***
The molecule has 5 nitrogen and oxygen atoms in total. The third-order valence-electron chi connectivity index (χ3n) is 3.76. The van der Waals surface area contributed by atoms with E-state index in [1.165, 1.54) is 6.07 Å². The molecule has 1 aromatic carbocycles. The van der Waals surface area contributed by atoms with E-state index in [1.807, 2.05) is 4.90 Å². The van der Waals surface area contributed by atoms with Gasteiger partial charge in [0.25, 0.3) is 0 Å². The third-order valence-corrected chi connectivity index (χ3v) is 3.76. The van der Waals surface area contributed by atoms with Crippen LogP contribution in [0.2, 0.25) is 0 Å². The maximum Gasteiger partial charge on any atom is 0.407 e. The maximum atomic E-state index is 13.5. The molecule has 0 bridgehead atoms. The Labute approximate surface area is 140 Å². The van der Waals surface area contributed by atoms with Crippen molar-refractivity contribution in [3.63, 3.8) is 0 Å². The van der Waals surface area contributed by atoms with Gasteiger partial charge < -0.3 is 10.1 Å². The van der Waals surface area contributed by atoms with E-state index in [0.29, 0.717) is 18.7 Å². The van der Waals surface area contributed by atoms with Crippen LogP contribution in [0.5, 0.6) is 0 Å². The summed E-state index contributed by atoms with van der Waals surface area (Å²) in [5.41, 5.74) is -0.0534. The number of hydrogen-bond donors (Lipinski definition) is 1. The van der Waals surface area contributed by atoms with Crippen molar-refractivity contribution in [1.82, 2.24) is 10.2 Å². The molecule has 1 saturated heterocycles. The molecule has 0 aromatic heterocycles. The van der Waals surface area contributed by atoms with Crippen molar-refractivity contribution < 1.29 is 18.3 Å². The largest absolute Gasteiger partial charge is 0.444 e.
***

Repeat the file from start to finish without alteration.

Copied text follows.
The molecule has 5 nitrogen and oxygen atoms in total. The third-order valence-electron chi connectivity index (χ3n) is 3.76. The van der Waals surface area contributed by atoms with E-state index in [1.165, 1.54) is 6.07 Å². The molecule has 1 aromatic carbocycles. The van der Waals surface area contributed by atoms with E-state index in [1.807, 2.05) is 4.90 Å². The van der Waals surface area contributed by atoms with Gasteiger partial charge in [0.25, 0.3) is 0 Å². The third-order valence-corrected chi connectivity index (χ3v) is 3.76. The van der Waals surface area contributed by atoms with Crippen LogP contribution in [0.2, 0.25) is 0 Å². The maximum Gasteiger partial charge on any atom is 0.407 e. The maximum atomic E-state index is 13.5. The molecule has 0 bridgehead atoms. The Labute approximate surface area is 140 Å². The van der Waals surface area contributed by atoms with Crippen molar-refractivity contribution in [3.63, 3.8) is 0 Å². The van der Waals surface area contributed by atoms with Gasteiger partial charge < -0.3 is 10.1 Å². The van der Waals surface area contributed by atoms with E-state index in [0.29, 0.717) is 18.7 Å². The van der Waals surface area contributed by atoms with Crippen LogP contribution in [0.5, 0.6) is 0 Å². The summed E-state index contributed by atoms with van der Waals surface area (Å²) in [5.41, 5.74) is -0.0534. The number of hydrogen-bond donors (Lipinski definition) is 1. The van der Waals surface area contributed by atoms with Crippen molar-refractivity contribution in [1.82, 2.24) is 10.2 Å². The molecule has 1 saturated heterocycles. The molecule has 0 aromatic heterocycles. The van der Waals surface area contributed by atoms with Crippen molar-refractivity contribution < 1.29 is 18.3 Å². The largest absolute Gasteiger partial charge is 0.444 e.